Dakota City Heritage Village, Inc.
In 1859 when Minnesota was a new state, a village named Dakota City was platted on the south banks of the Vermillion River, along the stagecoach road (currently Highway 3) that connected St. Paul to Faribault, MN. Some homes, businesses and even a school were built in Dakota City, but the promoters of the little village were sadly disappointed in 1864 when the Minnesota Central Railroad tracks were laid a mile to the west.
Not only was the rail line a mile away, the railroad also built a little station house beside its tracks and named it Farmington. Dakota City was soon abandoned and the buildings were relocated near the railroad station as part of the new town.
Dakota City Heritage Village was established by the Dakota County Agricultural Society in 1978 and named for this first Dakota City. For more than thirty years, historic structures from communities throughout the county have been relocated to our re-created Dakota City, restored, and found new life, providing historical and educational programs for children, families and senior citizens.
Dakota City currently has three part-time personnel: an Education Coordinator, Exhibit Coordinator, and Maintenance man. Our office administration, bookkeeping, marketing, fund-raising, event and curatorial services are provided by full time volunteers and Dakota City board members. Some 248 other volunteers serve in a wide range of duties, from guides and historical interpreters of living history, to food service workers to the Machinery Men who keep the vintage tractors in peak condition.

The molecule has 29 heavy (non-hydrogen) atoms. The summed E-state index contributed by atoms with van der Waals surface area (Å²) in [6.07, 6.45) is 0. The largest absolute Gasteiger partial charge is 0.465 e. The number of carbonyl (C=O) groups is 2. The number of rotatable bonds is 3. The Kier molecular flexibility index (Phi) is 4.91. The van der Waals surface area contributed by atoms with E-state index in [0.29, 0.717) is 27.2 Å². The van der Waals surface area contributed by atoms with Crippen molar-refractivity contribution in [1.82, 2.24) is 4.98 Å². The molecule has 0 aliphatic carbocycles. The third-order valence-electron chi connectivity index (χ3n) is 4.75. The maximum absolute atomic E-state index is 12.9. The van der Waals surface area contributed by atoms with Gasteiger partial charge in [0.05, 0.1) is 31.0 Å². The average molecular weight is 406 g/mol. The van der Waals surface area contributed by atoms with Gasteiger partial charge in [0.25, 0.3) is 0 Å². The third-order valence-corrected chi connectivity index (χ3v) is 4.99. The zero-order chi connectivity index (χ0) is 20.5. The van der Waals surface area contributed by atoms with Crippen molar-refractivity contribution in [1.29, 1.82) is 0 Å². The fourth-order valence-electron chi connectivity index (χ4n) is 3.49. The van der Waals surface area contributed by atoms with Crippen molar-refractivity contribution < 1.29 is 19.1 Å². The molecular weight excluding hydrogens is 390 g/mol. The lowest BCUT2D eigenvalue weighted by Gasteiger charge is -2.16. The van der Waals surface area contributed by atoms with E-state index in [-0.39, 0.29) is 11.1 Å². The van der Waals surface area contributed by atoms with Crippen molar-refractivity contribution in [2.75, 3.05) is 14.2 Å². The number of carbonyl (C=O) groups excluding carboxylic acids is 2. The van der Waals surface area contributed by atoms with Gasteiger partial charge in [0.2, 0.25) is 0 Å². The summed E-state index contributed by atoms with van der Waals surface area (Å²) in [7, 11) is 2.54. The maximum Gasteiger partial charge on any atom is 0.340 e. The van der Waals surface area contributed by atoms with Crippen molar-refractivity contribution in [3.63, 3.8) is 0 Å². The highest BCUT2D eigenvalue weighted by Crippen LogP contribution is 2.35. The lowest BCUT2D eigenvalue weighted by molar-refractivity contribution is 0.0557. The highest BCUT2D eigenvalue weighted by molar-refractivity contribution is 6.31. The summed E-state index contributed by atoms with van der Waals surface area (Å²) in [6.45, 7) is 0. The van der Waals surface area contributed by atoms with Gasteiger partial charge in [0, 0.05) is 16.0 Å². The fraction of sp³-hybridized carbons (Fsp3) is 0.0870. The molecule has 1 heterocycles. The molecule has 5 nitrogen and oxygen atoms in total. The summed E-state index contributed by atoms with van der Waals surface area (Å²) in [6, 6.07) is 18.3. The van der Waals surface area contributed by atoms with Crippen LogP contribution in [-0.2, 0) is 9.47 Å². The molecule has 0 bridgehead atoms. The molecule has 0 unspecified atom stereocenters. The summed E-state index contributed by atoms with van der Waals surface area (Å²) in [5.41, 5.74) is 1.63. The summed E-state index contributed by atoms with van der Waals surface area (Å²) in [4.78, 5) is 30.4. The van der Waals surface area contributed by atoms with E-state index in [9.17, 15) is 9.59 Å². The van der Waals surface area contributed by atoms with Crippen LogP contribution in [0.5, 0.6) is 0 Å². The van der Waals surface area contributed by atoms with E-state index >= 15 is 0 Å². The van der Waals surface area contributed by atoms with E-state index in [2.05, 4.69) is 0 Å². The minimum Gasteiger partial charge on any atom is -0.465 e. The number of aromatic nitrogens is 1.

In 2013, Dakota City was host to 3,860 students participating in our educational programs. About half of the children come from public and private Dakota County schools. The other half come from communities in the southern half of the Minneapolis/St. Paul metro area and from as far south as Red Wing and Wanamingo. We have drawn 11,421 visitors to our public events, such as our Victorian Tea, our World War II Re-enactment, the County Fair, Harvest Moon Festival and our Christmas in the Village (2012 attendance).
As an historical repository, the public continues to donate historical objects that reveal how people lived, as well as their time and money to our preservation efforts. Ahlberg Heritage Center, our on-site museum, houses more than 10,000 artifacts depicting social and rural history, with an emphasis on agriculture.
In 1994 Dakota City Heritage Village, Inc. was incorporated as a volunteer organization to operate educational programs to the public. This organization has obtained IRS Non-profit 501 Â© (3) status for historic educational service.
What new functionality we are looking for
Besides having a professional looking and easily navigable website, the following items are things we would want to have in a new website:
- Provide clear and interesting information about Dakota City that will that will drive (motivate) attendance at events and programs, as well as entice people to become volunteers.
- Ability to have people complete an online volunteer application.
- Ability to post volunteer openings and to sign up volunteers online.
- Secure payment system with minimal fees to accept online donations.
- Program and event registration integrated with payment system.
- Social media links.
- Links to partners (i.e., Master Gardeners, Dakota County Historical Society).
- Ability to include videos (virtual tours, event teasers).
In addition, we want to engage children with interactive games, such as dressing in the 1900 era styles, finding hidden objects, word games and mazes.
How the new functionality will help
Our mission â€œto connect current generationsâ€ means we must reach out to people where they're at, and today that is electronic media. We need to engage with them online, helping them visually â€œstep back in timeâ€ via technology and motivate them to experience Dakota City Heritage Village in person. We know we've an excellent historical resource here; we've only to make the connection to the current generations. The Nerdery can make that happen for us.
How our organization will use the technology
Who will use the technology
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